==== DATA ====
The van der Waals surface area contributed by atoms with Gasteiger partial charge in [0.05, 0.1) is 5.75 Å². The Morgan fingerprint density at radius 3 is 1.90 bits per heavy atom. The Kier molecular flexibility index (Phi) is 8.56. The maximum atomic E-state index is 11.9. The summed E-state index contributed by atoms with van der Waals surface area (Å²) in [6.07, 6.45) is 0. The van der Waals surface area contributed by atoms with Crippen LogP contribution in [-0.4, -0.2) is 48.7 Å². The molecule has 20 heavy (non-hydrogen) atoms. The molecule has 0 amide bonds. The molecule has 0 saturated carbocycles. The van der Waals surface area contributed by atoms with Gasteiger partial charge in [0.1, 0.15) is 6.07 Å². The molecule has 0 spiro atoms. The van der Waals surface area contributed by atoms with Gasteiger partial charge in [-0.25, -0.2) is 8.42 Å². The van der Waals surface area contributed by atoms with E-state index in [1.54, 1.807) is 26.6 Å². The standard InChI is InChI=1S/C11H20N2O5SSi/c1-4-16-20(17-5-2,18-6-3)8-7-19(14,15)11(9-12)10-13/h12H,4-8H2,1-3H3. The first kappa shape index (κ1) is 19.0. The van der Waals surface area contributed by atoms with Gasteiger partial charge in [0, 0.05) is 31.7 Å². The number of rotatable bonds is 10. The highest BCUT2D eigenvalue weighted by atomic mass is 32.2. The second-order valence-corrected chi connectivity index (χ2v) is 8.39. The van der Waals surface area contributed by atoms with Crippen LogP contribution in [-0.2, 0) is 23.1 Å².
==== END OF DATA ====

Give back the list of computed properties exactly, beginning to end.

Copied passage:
The van der Waals surface area contributed by atoms with Gasteiger partial charge in [0.05, 0.1) is 5.75 Å². The Morgan fingerprint density at radius 3 is 1.90 bits per heavy atom. The Kier molecular flexibility index (Phi) is 8.56. The maximum atomic E-state index is 11.9. The summed E-state index contributed by atoms with van der Waals surface area (Å²) in [6.07, 6.45) is 0. The van der Waals surface area contributed by atoms with Crippen LogP contribution in [-0.4, -0.2) is 48.7 Å². The molecule has 20 heavy (non-hydrogen) atoms. The molecule has 0 amide bonds. The molecule has 0 saturated carbocycles. The van der Waals surface area contributed by atoms with Gasteiger partial charge in [0.1, 0.15) is 6.07 Å². The molecule has 0 spiro atoms. The van der Waals surface area contributed by atoms with Gasteiger partial charge in [-0.25, -0.2) is 8.42 Å². The van der Waals surface area contributed by atoms with E-state index in [1.54, 1.807) is 26.6 Å². The standard InChI is InChI=1S/C11H20N2O5SSi/c1-4-16-20(17-5-2,18-6-3)8-7-19(14,15)11(9-12)10-13/h12H,4-8H2,1-3H3. The first kappa shape index (κ1) is 19.0. The van der Waals surface area contributed by atoms with Gasteiger partial charge in [0, 0.05) is 31.7 Å². The number of rotatable bonds is 10. The highest BCUT2D eigenvalue weighted by atomic mass is 32.2. The second-order valence-corrected chi connectivity index (χ2v) is 8.39. The van der Waals surface area contributed by atoms with Crippen LogP contribution in [-0.2, 0) is 23.1 Å².